Header image

Noah Askin, Matthew S. Bothner, and Wonjae Lee

Stratification within small groups is virtually inevitable. Understanding the precise mechanisms by which it occurs and the nature of its consequences is an important sociological endeavor. Individuals’ pre-existing qualities, as well as advantages emerging from intra-group interactions, affect the flows of respect and deference accruing to each member of a group. Differences in these flows in turn create a hierarchy. In this article, we first discuss foundational research on the causes and consequences of stratification before turning to more current trends. We focus on the ways in which status, the primary determinant of one’s location in a group’s hierarchy, is created and maintained or lost. We discuss the Matthew Effect—a process by which high-status group members receive disproportionate credit for their contributions, and also more easily maintain their status. We also address the circumstances and activities that can curb the Matthew Effect. We then move to current research, which centers on two main concepts: first, we consider peer effects, discussing the various means by which an individual’s closest peers shape his or her status; second, we take a broader perspective by examining small groups as open systems. This section considers how a group’s external environment, including other nearby groups, affects the level and stability of within-group stratification. We emphasize key issues and implications for future research on these topics.

Emerging Trends in the Social and Behavioral Sciences (2015)

When Do Matthew Effects Occur?

Posted by admin in 2010 - (Comments Off)

Matthew S. Bothner, Richard Haynes, Wonjae Lee, and Edward Bishop Smith

What are the boundary conditions of the Matthew Effect? In other words, under what circumstances do initial status differences result in highly skewed reward distributions over the long run, and when, conversely, is the accumulation of status-based advantages constrained? Using a formal model, we investigate the fates of actors in a contest who start off as status-equivalents, produce at different levels of quality, and thus come to occupy distinct locations in a status ordering. We build from a set of equations in which failing to observe cumulative advantage seems implausible and then demonstrate that, despite initial conditions designed to lead inevitably to status monopolization, circumstances still exist that rein in the Matthew Effect. Our results highlight the importance of a single factor governing whether the Matthew Effect operates freely or is circumscribed. This factor is the degree to which status diffuses through social relations. When actors’ status levels are strongly influenced by the status levels of those dispensing recognition to them, then eventually the top-ranked actor is nearly matched in status by the lower-ranked actor she endorses. In contrast, when actors’ status levels are unaffected by the status levels of those giving them recognition, the top-ranked actor amasses virtually all status available in the system. Our primary contribution is the intuition that elites may unwittingly and paradoxically destroy their cumulative advantage beneath the weight of their endorsements of others. Consequently, we find that the Matthew Effect is curtailed by a process that, at least in some social settings, is a property of status itself—its propensity to diffuse through social relations. Implications for future research are discussed.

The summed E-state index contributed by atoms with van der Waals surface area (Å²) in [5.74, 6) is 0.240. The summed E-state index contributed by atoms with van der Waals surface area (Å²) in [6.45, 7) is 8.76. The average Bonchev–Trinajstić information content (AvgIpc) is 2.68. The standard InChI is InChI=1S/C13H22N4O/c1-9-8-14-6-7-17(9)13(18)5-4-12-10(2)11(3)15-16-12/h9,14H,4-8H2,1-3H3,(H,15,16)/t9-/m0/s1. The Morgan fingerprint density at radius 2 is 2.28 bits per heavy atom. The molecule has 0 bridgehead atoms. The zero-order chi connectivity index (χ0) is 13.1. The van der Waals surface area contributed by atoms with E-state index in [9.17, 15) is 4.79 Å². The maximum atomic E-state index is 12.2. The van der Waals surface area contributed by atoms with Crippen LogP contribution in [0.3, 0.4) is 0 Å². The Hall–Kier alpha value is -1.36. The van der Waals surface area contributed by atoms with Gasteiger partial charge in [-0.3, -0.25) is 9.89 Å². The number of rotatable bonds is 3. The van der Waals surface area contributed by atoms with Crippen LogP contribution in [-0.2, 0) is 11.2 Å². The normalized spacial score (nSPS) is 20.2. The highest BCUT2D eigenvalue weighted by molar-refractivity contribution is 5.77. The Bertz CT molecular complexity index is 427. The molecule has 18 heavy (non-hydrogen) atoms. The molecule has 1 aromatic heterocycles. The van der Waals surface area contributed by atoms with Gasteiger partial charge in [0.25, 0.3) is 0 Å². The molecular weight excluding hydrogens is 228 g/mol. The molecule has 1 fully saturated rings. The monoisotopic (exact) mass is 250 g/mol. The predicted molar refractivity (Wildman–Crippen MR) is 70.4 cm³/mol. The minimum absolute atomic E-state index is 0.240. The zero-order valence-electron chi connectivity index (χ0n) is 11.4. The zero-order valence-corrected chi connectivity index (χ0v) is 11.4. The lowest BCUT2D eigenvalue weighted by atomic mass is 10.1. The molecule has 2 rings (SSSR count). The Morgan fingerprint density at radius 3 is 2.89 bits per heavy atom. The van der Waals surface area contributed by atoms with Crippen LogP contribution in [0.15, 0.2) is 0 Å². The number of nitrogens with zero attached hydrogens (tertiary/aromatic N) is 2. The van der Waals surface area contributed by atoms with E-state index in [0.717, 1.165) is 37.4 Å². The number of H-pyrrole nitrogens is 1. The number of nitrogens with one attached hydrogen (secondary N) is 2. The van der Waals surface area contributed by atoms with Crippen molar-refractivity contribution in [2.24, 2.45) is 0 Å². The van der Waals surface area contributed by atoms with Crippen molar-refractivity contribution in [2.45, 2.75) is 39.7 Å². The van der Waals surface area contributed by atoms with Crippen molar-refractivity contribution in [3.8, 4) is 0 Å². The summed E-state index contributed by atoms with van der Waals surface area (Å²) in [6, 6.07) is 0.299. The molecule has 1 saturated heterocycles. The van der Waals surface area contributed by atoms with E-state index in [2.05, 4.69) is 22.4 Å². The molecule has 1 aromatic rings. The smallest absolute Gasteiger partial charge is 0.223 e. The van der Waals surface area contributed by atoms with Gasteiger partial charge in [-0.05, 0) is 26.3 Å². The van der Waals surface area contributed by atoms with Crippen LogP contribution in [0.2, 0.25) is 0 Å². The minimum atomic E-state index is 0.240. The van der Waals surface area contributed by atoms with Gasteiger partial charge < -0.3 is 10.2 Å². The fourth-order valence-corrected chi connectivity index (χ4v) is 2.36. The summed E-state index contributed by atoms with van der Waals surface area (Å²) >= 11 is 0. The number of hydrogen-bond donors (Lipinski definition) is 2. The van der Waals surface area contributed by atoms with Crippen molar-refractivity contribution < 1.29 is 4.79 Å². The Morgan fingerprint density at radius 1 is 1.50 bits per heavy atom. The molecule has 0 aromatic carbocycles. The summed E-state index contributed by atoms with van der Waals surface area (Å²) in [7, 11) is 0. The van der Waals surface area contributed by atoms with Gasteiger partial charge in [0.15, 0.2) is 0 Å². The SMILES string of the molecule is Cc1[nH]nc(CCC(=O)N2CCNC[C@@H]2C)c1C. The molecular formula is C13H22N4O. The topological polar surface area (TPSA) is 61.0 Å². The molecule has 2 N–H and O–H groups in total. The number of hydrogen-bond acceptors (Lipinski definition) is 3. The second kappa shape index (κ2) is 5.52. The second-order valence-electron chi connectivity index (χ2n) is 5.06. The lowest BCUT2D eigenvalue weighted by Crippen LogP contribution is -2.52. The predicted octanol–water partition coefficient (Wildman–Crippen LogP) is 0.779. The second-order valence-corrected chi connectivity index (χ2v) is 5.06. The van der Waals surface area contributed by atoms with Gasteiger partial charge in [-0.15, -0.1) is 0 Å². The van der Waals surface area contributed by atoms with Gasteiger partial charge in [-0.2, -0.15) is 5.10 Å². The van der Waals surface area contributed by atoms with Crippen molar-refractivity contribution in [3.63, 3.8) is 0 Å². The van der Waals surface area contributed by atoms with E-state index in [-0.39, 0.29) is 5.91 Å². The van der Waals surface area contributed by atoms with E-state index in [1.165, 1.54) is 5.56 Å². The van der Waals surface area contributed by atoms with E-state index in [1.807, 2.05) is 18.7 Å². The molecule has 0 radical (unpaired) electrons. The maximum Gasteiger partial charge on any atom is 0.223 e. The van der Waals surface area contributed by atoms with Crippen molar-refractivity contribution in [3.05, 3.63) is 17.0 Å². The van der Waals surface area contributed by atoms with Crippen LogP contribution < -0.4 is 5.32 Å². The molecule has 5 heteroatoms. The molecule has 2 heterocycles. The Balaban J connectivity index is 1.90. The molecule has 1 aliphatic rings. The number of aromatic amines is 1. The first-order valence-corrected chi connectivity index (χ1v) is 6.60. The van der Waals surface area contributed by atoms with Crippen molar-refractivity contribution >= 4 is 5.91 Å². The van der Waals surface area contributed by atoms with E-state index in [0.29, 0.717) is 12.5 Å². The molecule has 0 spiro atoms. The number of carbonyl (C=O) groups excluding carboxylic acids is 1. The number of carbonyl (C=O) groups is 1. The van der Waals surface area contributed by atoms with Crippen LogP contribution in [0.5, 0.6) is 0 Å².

Journal of Mathematical Sociology, 34 (2010): 80-114

Matthew S. Bothner, Toby E. Stuart, and Harrison C. White

This article examines the effects of status differentiation on the cohesion of a social structure. Using a formal model, we simulate the fates of a hypothetical cohort of newly hired employees, who are equals in the eyes of their boss and in the nascent stages of sorting into a status hierarchy. We cast these employees in a process in which they exert effort, receive public approval from the boss in exchange, and thus come to fill different places in a status order. We then consider the circumstances under which these workers cohere as a group and when, by contrast, differentiation makes cohesion among them unlikely. Our results show that the extent of the boss’s autonomy in relationship to employees accounts for this difference in outcomes. Under an autonomous boss, as differentiation transpires, status-based social forces break the group of workers apart. Conversely, when the boss occupies a compromised position, group-level cohesion coexists with differentiation. Our main contribution is the intuition that the cohesion-related consequences of status differentiation can substantially depend on the tie between contestants and their external audience. We conclude by developing conjectures for empirical research consistent with our main findings.

Journal of Mathematical Sociology, 28 (2004): 261-295